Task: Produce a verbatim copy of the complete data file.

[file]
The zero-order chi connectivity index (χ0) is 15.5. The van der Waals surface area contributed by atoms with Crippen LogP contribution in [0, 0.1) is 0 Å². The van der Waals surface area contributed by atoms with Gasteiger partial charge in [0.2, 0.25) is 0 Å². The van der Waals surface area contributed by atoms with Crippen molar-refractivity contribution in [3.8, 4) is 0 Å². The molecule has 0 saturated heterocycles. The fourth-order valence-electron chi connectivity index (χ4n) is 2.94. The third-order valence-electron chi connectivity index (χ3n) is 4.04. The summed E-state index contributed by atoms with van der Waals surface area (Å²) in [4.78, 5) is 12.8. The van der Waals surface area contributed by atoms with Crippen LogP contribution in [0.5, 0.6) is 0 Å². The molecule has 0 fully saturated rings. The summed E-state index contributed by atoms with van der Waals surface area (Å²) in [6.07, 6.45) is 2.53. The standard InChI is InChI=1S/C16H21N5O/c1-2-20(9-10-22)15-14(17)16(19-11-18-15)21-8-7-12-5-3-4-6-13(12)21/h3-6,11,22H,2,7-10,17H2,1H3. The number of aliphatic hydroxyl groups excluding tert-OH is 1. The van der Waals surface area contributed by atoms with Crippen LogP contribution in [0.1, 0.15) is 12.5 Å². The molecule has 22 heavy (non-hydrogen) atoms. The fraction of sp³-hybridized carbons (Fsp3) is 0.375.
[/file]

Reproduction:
The zero-order chi connectivity index (χ0) is 15.5. The van der Waals surface area contributed by atoms with Crippen LogP contribution in [0, 0.1) is 0 Å². The van der Waals surface area contributed by atoms with Gasteiger partial charge in [0.2, 0.25) is 0 Å². The van der Waals surface area contributed by atoms with Crippen molar-refractivity contribution in [3.8, 4) is 0 Å². The molecule has 0 saturated heterocycles. The fourth-order valence-electron chi connectivity index (χ4n) is 2.94. The third-order valence-electron chi connectivity index (χ3n) is 4.04. The summed E-state index contributed by atoms with van der Waals surface area (Å²) in [4.78, 5) is 12.8. The van der Waals surface area contributed by atoms with Crippen LogP contribution in [0.5, 0.6) is 0 Å². The molecule has 0 fully saturated rings. The summed E-state index contributed by atoms with van der Waals surface area (Å²) in [6.07, 6.45) is 2.53. The standard InChI is InChI=1S/C16H21N5O/c1-2-20(9-10-22)15-14(17)16(19-11-18-15)21-8-7-12-5-3-4-6-13(12)21/h3-6,11,22H,2,7-10,17H2,1H3. The number of aliphatic hydroxyl groups excluding tert-OH is 1. The van der Waals surface area contributed by atoms with Crippen LogP contribution in [0.1, 0.15) is 12.5 Å². The molecule has 22 heavy (non-hydrogen) atoms. The fraction of sp³-hybridized carbons (Fsp3) is 0.375.